Jump to content
Model Cars Magazine Forum


  • Posts

  • Joined

  • Last visited


About Bainford

  • Birthday 02/02/1966

Previous Fields

  • Are You Human?
  • Scale I Build

Contact Methods

  • Website URL

Profile Information

  • Location
    Nova Scotia
  • Full Name

Recent Profile Visitors

6,803 profile views

Bainford's Achievements

MCM Ohana

MCM Ohana (6/6)

  1. Very cool, Paul. Nice clean build, and I dig the neat shop setting, too.
  2. Very cool Nomad, Marcos. Digging that awesome gasser style. Nice detailing, too.
  3. Cool build, Bart. It's good to see the original Ecto built.
  4. Nicely done, John. The Olds looks great in red. The three together makes for a striking display. Very cool!
  5. Beautiful Duster! You nailed the 70s period vibe. Super clean work, and I love the colour. Excellent photography, too, to show it off. Very well done.
  6. Welcome to the forum, Mark, and welcome back to the hobby.
  7. Andrew, this just gets better and better. Lovely detail work. I'm really enjoying this build.
  8. Every day is a school day. I had no idea. I always thought that was just a manufacturing artifact. Thanks for the info.
  9. Actually, brake fluid is specifically non-petroleum. One of the design requirements for brake fluid is that it is non-injurious to plastics and plasticized rubber-like materials that make up the seals in the brake system (though this may not necessarily include poly-styrene). Depending on the grade, brake fluid is either an alcohol/glycerin blend, or alcohol/borate ester blend, with various performance additives. The types and quantities of additives used will vary from one brand to the next, and I suspect it is one of these additives that causes the brittleness some people complain of (some brands/grades being worse than others). The specific plastic formulation of the kit in question may also be a factor. Given these variables, using brake fluid may be a hit-or-miss proposition. Personally, I've not experienced brittleness. Back in the 80s, concerned about this very thing, I put some brake fluid in a bottle and dropped in a wheel as a test. A few months later I checked it, and it seemed to have suffered no ill effects. So I left it for a couple years and checked it again, and its integrity remained intact. The grade and brand of brake fluid used is long forgotten. I think it's time I performed the experiment again, with something closer to a scientific method, as the 'brittle' comments have me curious. So far, I've had no qualms about using brake fluid to strip paint. My go-to is Castrol Super Clean or 91-99% isopropyl alcohol, depending on the paint type. If the paint refuses to move, I dunk it in the brake fluid for a couple days to a couple weeks, depending on how stubborn the paint is. I make a trip once a year to the local haz-mat disposal centre to get rid of used motor oil, coolant, old gas, etc, so disposal is not a problem. My only concern is to ensure the body is scrubbed clean very well with soap and warm water once removed from the brake fluid tub.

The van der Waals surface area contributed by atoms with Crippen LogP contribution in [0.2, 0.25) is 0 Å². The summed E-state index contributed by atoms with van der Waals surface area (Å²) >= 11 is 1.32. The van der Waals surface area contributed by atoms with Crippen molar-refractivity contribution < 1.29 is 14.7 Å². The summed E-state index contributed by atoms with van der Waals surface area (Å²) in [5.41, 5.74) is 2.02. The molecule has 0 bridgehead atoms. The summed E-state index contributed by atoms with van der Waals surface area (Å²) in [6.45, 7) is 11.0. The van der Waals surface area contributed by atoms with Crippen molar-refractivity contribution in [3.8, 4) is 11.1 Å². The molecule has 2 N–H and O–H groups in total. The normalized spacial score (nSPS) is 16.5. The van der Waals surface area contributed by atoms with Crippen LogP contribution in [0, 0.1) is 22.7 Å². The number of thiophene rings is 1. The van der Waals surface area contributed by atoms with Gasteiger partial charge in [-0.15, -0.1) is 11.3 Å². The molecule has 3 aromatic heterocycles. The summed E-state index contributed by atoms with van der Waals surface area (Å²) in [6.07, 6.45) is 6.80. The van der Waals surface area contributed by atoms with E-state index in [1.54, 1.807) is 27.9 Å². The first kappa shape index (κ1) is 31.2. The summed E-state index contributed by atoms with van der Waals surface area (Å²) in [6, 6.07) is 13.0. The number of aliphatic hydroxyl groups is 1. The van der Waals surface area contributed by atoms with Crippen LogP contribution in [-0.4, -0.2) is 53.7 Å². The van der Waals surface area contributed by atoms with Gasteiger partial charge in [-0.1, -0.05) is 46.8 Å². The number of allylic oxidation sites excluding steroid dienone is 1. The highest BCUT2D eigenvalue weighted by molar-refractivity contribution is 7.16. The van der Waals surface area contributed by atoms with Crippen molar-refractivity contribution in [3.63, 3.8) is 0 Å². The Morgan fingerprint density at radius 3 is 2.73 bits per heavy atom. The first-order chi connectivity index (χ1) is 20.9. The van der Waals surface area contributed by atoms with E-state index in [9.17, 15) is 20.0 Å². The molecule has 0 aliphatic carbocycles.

10. This sounds like a very interesting project. Looking forward to seeing this one come together.
  11. Bainford


    Sharp looking Firebird, Bill. Nice & clean. Well done.
  12. Cool build, Andy. The two-tone black is menacing. Nice engine detailing.
  13. Very cool build. I had no idea the old Aurora kit was this good. You have done a fine job on it. A cool piece of model car history.
  • Create New...